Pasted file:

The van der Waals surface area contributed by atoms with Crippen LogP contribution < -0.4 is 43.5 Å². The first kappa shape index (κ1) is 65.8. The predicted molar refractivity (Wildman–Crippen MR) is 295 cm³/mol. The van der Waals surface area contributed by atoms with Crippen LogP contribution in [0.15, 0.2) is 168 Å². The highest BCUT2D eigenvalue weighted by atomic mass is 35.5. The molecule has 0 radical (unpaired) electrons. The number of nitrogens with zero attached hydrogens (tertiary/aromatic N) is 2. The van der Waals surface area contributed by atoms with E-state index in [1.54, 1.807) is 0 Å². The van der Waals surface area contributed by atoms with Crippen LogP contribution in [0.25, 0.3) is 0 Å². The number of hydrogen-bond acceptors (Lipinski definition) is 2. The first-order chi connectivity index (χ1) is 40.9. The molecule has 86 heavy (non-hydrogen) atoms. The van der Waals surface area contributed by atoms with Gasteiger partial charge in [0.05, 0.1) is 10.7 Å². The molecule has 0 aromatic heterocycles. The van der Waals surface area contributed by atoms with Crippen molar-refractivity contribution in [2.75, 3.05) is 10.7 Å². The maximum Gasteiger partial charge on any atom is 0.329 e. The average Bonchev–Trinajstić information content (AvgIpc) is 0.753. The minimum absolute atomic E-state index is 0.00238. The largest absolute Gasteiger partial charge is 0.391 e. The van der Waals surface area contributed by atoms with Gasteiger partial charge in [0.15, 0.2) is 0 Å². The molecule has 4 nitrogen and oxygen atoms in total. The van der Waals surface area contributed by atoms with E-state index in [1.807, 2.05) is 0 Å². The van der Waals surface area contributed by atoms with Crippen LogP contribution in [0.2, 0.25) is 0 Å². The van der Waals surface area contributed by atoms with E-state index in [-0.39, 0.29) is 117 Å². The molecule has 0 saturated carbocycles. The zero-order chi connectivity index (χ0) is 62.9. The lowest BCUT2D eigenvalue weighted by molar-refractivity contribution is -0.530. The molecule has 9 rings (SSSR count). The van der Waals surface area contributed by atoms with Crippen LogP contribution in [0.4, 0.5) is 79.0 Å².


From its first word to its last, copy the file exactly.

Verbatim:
The van der Waals surface area contributed by atoms with Crippen LogP contribution < -0.4 is 43.5 Å². The first kappa shape index (κ1) is 65.8. The predicted molar refractivity (Wildman–Crippen MR) is 295 cm³/mol. The van der Waals surface area contributed by atoms with Crippen LogP contribution in [0.15, 0.2) is 168 Å². The highest BCUT2D eigenvalue weighted by atomic mass is 35.5. The molecule has 0 radical (unpaired) electrons. The number of nitrogens with zero attached hydrogens (tertiary/aromatic N) is 2. The van der Waals surface area contributed by atoms with E-state index in [1.54, 1.807) is 0 Å². The van der Waals surface area contributed by atoms with Crippen LogP contribution in [0.25, 0.3) is 0 Å². The number of hydrogen-bond acceptors (Lipinski definition) is 2. The first-order chi connectivity index (χ1) is 40.9. The molecule has 86 heavy (non-hydrogen) atoms. The van der Waals surface area contributed by atoms with Gasteiger partial charge in [0.05, 0.1) is 10.7 Å². The molecule has 0 aromatic heterocycles. The van der Waals surface area contributed by atoms with Crippen molar-refractivity contribution in [2.75, 3.05) is 10.7 Å². The maximum Gasteiger partial charge on any atom is 0.329 e. The average Bonchev–Trinajstić information content (AvgIpc) is 0.753. The minimum absolute atomic E-state index is 0.00238. The largest absolute Gasteiger partial charge is 0.391 e. The van der Waals surface area contributed by atoms with Gasteiger partial charge in [0.15, 0.2) is 0 Å². The molecule has 4 nitrogen and oxygen atoms in total. The van der Waals surface area contributed by atoms with E-state index in [1.807, 2.05) is 0 Å². The van der Waals surface area contributed by atoms with Crippen LogP contribution in [0.2, 0.25) is 0 Å². The van der Waals surface area contributed by atoms with E-state index in [-0.39, 0.29) is 117 Å². The molecule has 0 saturated carbocycles. The zero-order chi connectivity index (χ0) is 62.9. The lowest BCUT2D eigenvalue weighted by molar-refractivity contribution is -0.530. The molecule has 9 rings (SSSR count). The van der Waals surface area contributed by atoms with Crippen LogP contribution in [0.4, 0.5) is 79.0 Å².